11. For me, there's something quintessentially British about the Boulton-Paul Defiant. A misconceived oddball that nevertheless went on to find roles that the designer would never have dreamed of. Crews that, despite being outmatched, kept on fighting. I think of it as the fighter equivalent of the Fairey Battle, and I've always had a soft spot for it. So, of all the possible candidates, it seemed a good fit for this GB. I had a four month hiatus from modelling from November last year. I think that helped me consider my approach: it had been all about the detail before, PE, resin. But I'd neglected some basic skills. I finally located my airbrush as well, something I'd never learned to use. So the focus now is on getting good results from plastic. This won't be my first airbrushed kit; that "honour" goes to a Spitfire PRXVII. But it will be my first attempt at camo with an airbrush. And it won't be wholly devoid of aftermarket, as I'm going to try the Eduard steelbelts (I cordially detest PE seatbelts so that could go out the window!) Here's the obligatory uncut sprues: The kit has two very similar marking options: PS-V of 264 Squadron in July 1940, or KO-I of 2 Squadron in September 1940. I prefer PS-V as it has a slight tie-in to my preference to build aircraft that served in bases local to me (in this case, Duxford, where 264 spent some time in 1940, though in July they were at Martlesham Heath). At the time, the squadron was resting and training after its efforts over Dunkirk, and the various photos that I can find show little fading and only some exhaust staining, so I'm not going to weather it too much. Cheers, Chris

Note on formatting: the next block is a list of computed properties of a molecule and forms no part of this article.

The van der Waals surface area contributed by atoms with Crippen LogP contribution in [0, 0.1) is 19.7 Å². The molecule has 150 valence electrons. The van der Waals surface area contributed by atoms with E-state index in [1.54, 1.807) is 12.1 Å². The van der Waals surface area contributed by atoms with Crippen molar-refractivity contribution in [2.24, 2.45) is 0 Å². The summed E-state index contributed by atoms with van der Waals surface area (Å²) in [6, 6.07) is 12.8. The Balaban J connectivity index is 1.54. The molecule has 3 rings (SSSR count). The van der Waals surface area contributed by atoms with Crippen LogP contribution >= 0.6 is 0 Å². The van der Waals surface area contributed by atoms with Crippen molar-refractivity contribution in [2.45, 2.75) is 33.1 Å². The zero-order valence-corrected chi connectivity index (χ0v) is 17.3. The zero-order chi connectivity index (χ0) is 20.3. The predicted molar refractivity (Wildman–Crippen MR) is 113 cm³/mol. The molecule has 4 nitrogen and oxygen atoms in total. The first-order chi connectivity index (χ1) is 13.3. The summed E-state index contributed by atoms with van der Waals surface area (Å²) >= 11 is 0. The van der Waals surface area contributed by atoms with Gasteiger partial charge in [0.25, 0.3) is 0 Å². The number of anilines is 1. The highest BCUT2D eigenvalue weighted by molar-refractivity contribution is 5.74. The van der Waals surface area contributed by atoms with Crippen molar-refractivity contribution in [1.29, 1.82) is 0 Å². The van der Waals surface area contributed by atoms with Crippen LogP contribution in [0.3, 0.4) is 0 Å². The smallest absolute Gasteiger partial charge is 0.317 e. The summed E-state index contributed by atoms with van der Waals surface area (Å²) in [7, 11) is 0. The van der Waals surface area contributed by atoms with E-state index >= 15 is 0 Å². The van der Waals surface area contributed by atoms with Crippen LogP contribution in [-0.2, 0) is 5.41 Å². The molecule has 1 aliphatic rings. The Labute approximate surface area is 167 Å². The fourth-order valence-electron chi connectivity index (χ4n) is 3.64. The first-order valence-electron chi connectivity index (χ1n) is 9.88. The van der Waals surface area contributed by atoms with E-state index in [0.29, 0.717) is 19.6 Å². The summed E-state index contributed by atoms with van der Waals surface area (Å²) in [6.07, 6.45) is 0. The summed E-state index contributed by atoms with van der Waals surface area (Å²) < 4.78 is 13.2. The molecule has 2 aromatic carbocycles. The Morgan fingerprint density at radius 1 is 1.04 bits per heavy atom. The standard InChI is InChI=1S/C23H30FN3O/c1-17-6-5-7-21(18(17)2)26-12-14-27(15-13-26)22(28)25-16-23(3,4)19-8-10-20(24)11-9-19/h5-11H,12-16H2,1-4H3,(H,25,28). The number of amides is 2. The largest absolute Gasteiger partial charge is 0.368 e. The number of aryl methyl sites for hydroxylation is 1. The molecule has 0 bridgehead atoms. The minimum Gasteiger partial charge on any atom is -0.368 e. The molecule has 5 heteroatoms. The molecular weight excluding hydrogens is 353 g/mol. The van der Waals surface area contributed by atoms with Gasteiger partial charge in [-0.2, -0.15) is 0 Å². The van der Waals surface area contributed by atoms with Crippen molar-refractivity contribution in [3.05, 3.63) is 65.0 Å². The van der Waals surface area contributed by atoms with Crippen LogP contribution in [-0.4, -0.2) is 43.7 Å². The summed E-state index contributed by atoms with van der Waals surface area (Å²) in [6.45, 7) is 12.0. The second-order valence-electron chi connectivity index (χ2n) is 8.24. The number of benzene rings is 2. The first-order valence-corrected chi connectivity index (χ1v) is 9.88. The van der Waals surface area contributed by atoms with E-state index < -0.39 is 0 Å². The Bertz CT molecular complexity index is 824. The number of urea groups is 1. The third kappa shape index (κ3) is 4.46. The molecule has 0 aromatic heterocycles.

12. Pre-pre-amble: I know I have other things on the go. I don't care. I'm fed up with them and want something easy. I've been working loads recently and even any modelling time has been hijacked with work, the latest being a pair of Bf109s to go on the table at the Scottish Nationals at Perth next weekend as part of a general drive to show what the paints look like on the models. I'm not enjoying these. There's nothing wrong with the little Airfix kits, but it's not my scale and I don't like making models to deadlines (I sprint from one deadline to the next in real life and don't need any more at home). They're almost done, but they're a chore. The project: I wanted to start this little project months ago but I don't get the time to do much for myself, or at least I don't get much time when I'm not also burned out and sat like a zombie or sat answering emails at 10:30pm. I grew up and still live in the north east of Scotland. It's home and I like it here. I like how unpopulated it is, how quiet and technical rural roads can be and I like little reminders dotted around of the past, something largely bulldozed and redeveloped long since further south. I live roughly equidistant from most of the military airfields from WW2 in the area; Dyce, Peterhead, Dallachy, Banff, Crimmond, with Lossiemouth and Kinloss not that much further. But for a few subtle memorials dotted around it's generally not that well known that the Banff Strike Wing existed at all here, nor how prolific they were at the time. I decided to build a few aircraft that took part in what is now known as "Black Friday" - the 9th of February 1945, a raid on Germany destroyer Z33 in a Norwegian fjord which to be honest was probably the worst day of the war for the wing and indeed they racked up the worst losses of any Coastal Command wing during the whole war. First up is the sole Mustang lost during the raid. This was a Mustang III from 65 Squadron, temporarily based at Dallachy I understand at this point (RAF Peterhead where 65Sqn and 19Sqn Mustangs were usually based was having runway work done for around 2 months). The aircraft was HB836 and carried squadron codes YT-N. The pilot, W/O Cecil Claude Caesar, was assisting a 404 Sqn Beaufighter when he was shot down by Unteroffizier Heinz Orlowski in Fw190F-8 "White 1". Caesar was reportedly hit but kept on the offensive before crashing in to a pine forest on the side of a mountain. Two teenage Norwegian boys climbed the mountain hoping to rescue Caesar but he was dead when they reached him. Some German military arrived and had the boys extract Caesar's body from the wreckage and take him down the mountain on a sleigh to be buried. Orlowski himself was hit and forced to bail out by then too low, but was tangled on the way out and hit the ground hard with a partially opened parachute, causing an avalanche in the snow and somehow igniting the flare pistol in his pocket badly burning him. The model: For this I am returning to my preferred scale of 1/48, and will use the Tamiya kit: To help me along with minimal effort, I'm using some Ultracast resin bits: New propeller New seat New wheels I will get new exhausts for it too. Probably. Last night I sprayed a base coat of Colourcoats ACUS09 ANA611 Interior Green on the cockpit, some ACUS24 Dull Dark Green on the seat and cockpit combing and aluminium in various places. I am trying to confirm the colour of the fuselage fuel tank. I've found no photographs yet but black would seem an educated assumption if it's a self-sealing tank. If anyone can contribute here I'd appreciate that! I was about to spray the wheel wells aluminium with yellow zinc chromate spars but concluded that I couldn't live with the kit inaccuracy here despite my desire for a quick and easy build, and late last night ordered a resin wheel well insert by Vector via the nice man at Neomega. I received an email notification this morning saying it was dispatched, which is excellent. http://www.neomega-resin.com/p-51b-wheel-wells-469-p.asp In addition to this, I have already got some Xtradecal RAF squadron code letters in Sky and another set of registration code letters in black. To end the first post, if anyone has an actual photograph of HB836 I'd love to see it now rather than after I've built it with some assumptions based on typical aircraft I've found